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MELISSA ETHERIDGE unabated: See her on July 22 at Hoyt Sherman Place


By Adam Rogan

Melissa Etheridge holds many titles. Rocker. Guitarist. Singer. Advocate. Grammy Award winner. Lesbian. Kansan. Cancer survivor.

She’s kind of a new-age hippy, even though she grew up during the hippie generation. Consistent, at the very least.

Etheridge is all about peace and love and acceptance. She practically preaches it.

“I think the world is going through a great huge change,” she says. “And I think this is the time when artists need to create art that inspires. I’m absorbing our world. I’m absorbing myself and my reactions and my thoughts and I’m writing, like I always do.”

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Slowing down hasn’t really been considered since Etheridge’s first album came out in 1988. The longest gap between studio albums has been four years. In 2016, she released “Memphis Rock & Soul,” an album of covers from the Stax Records catalog, a label that rivaled Motown and signed artists like Otis Redding and Rufus Thomas — both of whom are covered on the record. It’s been on Billboard’s blues chart for nearly 40 weeks. And her next record could come out as soon as 2018.

“That’s what it’s all about, is music,” Etheridge says. “That’s my safe space. That’s the place that makes sense. Whenever I was stressed, whenever I had emotional issues, I would go play music. It’s still that way and it is still the only thing that I do really well. It saved my life.”

Etheridge came out as a lesbian in 1993 and was one of the first high-level celebrities to do so, four years before Ellen DeGeneres.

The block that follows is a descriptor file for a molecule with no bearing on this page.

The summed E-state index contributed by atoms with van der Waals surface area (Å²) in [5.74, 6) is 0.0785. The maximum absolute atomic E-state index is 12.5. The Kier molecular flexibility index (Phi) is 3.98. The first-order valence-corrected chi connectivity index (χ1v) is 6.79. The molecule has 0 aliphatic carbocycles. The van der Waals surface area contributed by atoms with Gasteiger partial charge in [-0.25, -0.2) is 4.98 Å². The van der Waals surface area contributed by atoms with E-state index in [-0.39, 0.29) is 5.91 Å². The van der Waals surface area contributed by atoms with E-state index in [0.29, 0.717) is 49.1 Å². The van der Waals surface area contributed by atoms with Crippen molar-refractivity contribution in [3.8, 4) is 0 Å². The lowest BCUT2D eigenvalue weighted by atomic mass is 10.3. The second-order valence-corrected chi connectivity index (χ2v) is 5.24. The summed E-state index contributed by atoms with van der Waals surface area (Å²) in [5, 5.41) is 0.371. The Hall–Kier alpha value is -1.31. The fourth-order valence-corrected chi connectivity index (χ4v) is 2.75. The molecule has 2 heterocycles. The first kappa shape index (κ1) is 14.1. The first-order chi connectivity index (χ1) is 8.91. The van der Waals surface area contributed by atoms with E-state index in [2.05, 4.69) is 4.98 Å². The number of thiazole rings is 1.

“People have always been kind of catching up with me,” Etheridge says. “… I love having songs be so meaningful a decade or two later. I’m not thinking that there’s only a little time left, and I can only do it for so long. I’m thinking I want to be that artist that people go to all the time.”

Bruce Springsteen is one of Etheridge’s favorite artists, and she took a page out of his book by becoming a respected and powerful live performer.

“I’ve tried to do something different, I try to give (my fans) a different perspective each time,” Etheridge says. “… I’ve felt that that was the key to success, to be that artist that you want to see over and over.”

That’s what Etheridge thinks has allowed her to have such a long career in music, that continuing devotion to live performance. Sometimes she’ll tour solo, just her and a guitar. Other times, like her current tour, she’ll have a backing band.

Etheridge has shown the ability to evolve. She’s worked on improving her guitar work, which shows in the rocking sound of “Memphis Rock & Soul.” She likes surprising fans with her freshly developed skills on the fretboard, especially compared to the simpler tunes that made her famous.

Unfazed by the fact that she hasn’t had an album go platinum since before the turn of the century, Etheridge continues to tour, attract new fans and make new music. There’s nothing else she needs.

Etheridge is scheduled to play Hoyt Sherman Place on July 22. Tickets start at $60 and can be found on, or by calling 515-244-0507.

Melissa Etheridge is working on her 15th studio album, which she hopes will be released in 2018. (All photo credits: Concord Music Group)


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